Saturday, January 9, 2016

Revival - a review

I suppose it may count as some small tribute to say that Stephen King is nearly alone among authors who can inspire me to stick by him through 450 pages of print that is far too small for my weary eyes to handle without squinting and eventually bringing on a headache. He is, and has always been, the master of the page turner. However, by the time his new novel Revival ends, one finds oneself turning those pages in hopes that King may miraculously deliver himself from the mess he has created, thus reviving the faith of the long time fan.

The book starts out as a quite promising story of innocence and sudden catastrophe, naivety coming face-to-face with the dispassionate, inscrutable cruelty of life. For more than 200 pages, King patiently paints and peoples his theme with tenderness and insight.

At around the halfway point, the narrative suddenly and unapologetically lurches into a new gear, the paranormal gear, grinding all the way. Only Stephen King could get away with this, and only because he is Stephen King and he is only doing what the reader anticipates.

So we forgive him, in the anticipation that he will now continue to unfold the story at hand on a new level. This is what King  does, in books such as The Shining, Salem's Lot and It.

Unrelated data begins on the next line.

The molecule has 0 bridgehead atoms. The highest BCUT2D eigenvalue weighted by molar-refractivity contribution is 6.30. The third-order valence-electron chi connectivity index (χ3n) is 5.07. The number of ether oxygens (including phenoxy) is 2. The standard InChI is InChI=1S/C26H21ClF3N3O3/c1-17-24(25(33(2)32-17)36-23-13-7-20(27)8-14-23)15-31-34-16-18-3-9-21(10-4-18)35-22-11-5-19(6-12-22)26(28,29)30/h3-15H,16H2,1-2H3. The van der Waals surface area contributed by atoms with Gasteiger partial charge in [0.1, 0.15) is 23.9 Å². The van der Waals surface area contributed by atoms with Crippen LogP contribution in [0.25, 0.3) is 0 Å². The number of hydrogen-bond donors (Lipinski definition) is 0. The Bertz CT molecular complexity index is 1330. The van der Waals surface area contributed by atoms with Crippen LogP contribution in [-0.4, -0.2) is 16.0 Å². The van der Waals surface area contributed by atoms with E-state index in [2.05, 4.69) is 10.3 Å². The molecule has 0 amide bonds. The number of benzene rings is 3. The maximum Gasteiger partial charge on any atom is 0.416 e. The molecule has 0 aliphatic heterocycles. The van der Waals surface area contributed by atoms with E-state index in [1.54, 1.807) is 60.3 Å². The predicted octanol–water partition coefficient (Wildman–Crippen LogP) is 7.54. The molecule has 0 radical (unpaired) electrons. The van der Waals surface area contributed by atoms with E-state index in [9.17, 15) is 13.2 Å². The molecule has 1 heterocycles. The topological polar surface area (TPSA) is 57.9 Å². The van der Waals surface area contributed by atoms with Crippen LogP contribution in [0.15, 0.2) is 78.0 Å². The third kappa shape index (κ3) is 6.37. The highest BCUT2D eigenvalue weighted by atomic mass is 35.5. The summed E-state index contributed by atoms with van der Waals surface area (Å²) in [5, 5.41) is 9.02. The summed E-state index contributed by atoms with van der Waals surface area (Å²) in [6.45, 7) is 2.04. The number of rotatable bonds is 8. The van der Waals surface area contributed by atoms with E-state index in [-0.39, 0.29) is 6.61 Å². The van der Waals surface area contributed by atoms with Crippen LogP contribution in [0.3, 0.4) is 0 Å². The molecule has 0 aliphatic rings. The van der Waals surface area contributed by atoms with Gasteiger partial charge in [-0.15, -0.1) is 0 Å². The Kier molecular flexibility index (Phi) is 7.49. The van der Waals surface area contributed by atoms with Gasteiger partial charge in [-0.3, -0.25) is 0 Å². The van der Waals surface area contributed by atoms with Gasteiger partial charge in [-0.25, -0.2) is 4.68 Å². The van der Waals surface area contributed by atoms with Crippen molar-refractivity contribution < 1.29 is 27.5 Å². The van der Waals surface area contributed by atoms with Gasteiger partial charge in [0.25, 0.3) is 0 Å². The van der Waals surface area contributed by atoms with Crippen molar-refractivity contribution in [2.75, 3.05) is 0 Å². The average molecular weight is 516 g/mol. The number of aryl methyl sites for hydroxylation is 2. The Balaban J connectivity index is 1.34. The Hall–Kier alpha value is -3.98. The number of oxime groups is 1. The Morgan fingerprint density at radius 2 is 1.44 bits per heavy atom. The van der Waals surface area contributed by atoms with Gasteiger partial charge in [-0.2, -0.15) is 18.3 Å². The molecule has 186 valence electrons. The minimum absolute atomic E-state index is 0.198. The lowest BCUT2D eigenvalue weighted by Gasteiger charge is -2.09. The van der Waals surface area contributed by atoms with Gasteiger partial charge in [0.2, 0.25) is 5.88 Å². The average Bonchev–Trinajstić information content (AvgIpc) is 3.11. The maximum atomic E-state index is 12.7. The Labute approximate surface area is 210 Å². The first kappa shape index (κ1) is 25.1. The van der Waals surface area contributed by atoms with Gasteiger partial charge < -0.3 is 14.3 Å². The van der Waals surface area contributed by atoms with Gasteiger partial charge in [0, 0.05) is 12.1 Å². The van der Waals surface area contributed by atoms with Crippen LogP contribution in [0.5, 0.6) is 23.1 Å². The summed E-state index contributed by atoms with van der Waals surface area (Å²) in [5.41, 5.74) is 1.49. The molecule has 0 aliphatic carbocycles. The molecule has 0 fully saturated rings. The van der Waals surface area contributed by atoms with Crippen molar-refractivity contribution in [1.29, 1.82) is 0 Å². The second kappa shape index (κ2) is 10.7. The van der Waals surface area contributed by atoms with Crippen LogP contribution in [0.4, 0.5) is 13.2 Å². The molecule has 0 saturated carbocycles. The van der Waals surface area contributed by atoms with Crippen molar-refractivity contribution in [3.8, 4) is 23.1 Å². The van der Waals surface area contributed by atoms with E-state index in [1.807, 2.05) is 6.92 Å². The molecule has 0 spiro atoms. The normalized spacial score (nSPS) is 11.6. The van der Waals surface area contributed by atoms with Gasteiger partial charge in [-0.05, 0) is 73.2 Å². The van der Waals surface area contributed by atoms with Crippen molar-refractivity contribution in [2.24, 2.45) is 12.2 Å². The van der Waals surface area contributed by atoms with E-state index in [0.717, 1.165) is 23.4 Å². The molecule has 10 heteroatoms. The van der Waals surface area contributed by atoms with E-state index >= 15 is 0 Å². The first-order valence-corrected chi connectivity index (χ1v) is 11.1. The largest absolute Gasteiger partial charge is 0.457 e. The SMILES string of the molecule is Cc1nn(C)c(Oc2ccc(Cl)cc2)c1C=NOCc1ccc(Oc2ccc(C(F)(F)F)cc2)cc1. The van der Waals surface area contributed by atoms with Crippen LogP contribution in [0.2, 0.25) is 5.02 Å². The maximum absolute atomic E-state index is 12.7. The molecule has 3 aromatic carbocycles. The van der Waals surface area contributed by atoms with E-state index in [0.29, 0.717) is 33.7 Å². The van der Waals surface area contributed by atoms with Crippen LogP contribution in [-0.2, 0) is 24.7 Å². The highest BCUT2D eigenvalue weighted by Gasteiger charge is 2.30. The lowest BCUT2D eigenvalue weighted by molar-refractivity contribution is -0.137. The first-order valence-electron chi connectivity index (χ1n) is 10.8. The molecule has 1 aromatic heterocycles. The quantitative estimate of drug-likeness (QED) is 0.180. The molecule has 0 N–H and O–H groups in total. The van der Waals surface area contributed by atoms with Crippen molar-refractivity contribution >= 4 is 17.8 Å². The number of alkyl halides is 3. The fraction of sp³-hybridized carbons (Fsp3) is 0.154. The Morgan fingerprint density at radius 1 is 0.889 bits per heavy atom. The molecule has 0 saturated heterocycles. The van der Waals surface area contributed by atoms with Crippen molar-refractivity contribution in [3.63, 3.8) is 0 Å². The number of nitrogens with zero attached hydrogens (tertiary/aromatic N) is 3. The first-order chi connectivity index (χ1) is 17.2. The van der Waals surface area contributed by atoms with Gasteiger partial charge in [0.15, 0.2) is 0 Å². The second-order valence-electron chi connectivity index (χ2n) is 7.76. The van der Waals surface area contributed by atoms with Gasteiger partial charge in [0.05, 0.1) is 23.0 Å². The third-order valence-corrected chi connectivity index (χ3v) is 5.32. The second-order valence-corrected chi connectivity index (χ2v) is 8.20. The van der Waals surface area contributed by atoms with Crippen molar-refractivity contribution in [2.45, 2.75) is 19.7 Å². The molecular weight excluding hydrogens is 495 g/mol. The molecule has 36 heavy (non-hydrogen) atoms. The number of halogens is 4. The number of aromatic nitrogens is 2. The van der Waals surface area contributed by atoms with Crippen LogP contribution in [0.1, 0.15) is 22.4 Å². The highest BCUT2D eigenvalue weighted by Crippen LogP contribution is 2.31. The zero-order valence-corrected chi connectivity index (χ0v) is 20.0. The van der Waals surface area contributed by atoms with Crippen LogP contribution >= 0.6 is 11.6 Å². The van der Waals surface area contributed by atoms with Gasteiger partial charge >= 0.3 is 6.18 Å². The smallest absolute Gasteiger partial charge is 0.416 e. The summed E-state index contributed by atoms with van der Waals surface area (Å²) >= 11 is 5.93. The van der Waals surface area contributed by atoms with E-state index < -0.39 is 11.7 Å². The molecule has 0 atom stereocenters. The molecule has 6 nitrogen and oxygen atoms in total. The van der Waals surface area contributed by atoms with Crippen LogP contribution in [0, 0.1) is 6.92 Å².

Sadly, however, in this case, he has not only changed gears but gone into warp drive, leaving the first part of this carefully crafted story in a confused swirl of dust.  Characters turn to cardboard, become nearly indistinguishable one from another, ideas collapse into cliches, focus explodes. In less than 200 pages, ideas for a dozen stand alone novels are squandered, sometimes in a single paragraph, then dropped like empty wrappers while the story searches for its final packaging. And never arrives. It finally rushes, instead, to a lackluster conclusion, leaving the impression  that the author himself had tired of the thing and just wanted to be rid of it once and for all.

A keen disappointment is Revival, leaving me to anticipate a true revival in the future - of a fine author's skill and talent.

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